There comes a time in every adult's life when they begin thinking about what would happen if they were no longer on the planet. When life changes happen -- like marriage or the birth of children -- that's when many Illinois residents may give thought to writing their wills. There are a few things people might do or neglect to do when beginning the will-writing journey.
First, some people fail to have their wills witnessed after having signed it themselves. The will should be dated, signed by the testator -- the one who wrote the will -- and properly witnessed by at least two people older than 16 years of age and not related to the testator. The witness also needs to comprehend what he or she is signing.
Being vague in a will is also a common faux pas. It's not good enough to say that things should be divided between the children. That leaves things wide open. Being specific about who should get what will make it easier on beneficiaries and on the executor of the will. The wording of any gifts left should also be specific and make it clear that the testator actually owns what he or she is bequeathing to someone.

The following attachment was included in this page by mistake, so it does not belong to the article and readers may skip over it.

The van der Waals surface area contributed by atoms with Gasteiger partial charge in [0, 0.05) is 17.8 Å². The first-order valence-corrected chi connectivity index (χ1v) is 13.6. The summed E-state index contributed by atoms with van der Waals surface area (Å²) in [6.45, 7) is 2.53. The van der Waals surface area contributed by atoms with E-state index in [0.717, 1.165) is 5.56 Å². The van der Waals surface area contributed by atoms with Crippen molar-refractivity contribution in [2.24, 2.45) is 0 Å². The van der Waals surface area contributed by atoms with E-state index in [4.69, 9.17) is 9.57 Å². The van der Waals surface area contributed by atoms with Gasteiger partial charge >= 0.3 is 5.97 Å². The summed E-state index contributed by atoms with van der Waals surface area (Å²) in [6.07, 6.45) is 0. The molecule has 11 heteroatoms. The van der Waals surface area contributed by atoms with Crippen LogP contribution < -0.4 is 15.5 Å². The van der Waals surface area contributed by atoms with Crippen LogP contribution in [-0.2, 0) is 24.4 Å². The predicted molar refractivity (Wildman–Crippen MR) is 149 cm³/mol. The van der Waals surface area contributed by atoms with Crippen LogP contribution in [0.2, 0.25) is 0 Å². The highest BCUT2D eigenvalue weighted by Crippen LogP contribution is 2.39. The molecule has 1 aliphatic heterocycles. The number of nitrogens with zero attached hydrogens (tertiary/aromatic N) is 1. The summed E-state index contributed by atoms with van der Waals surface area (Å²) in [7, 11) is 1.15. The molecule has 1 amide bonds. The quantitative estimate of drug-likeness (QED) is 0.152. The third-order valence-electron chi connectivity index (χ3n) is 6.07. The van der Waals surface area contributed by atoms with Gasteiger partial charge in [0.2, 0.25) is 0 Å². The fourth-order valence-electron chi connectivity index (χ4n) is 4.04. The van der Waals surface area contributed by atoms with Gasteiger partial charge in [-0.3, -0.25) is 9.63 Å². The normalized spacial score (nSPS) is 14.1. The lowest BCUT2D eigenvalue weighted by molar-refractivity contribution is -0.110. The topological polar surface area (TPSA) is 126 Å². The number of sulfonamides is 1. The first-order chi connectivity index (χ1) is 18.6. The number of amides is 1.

Having the help of an experienced attorney may make the process easier. Wills are extremely important estate planning documents. An experienced estate planning lawyer can make recommendations and help draft and a will that accurately expresses the testator's wishes. It is wise to include things in an Illinois will that adhere to the letter of the law.
Source: ready4retirement.expert, "Will-Writing Mistakes : Expert Will Writing Advice", Accessed on May 11, 2018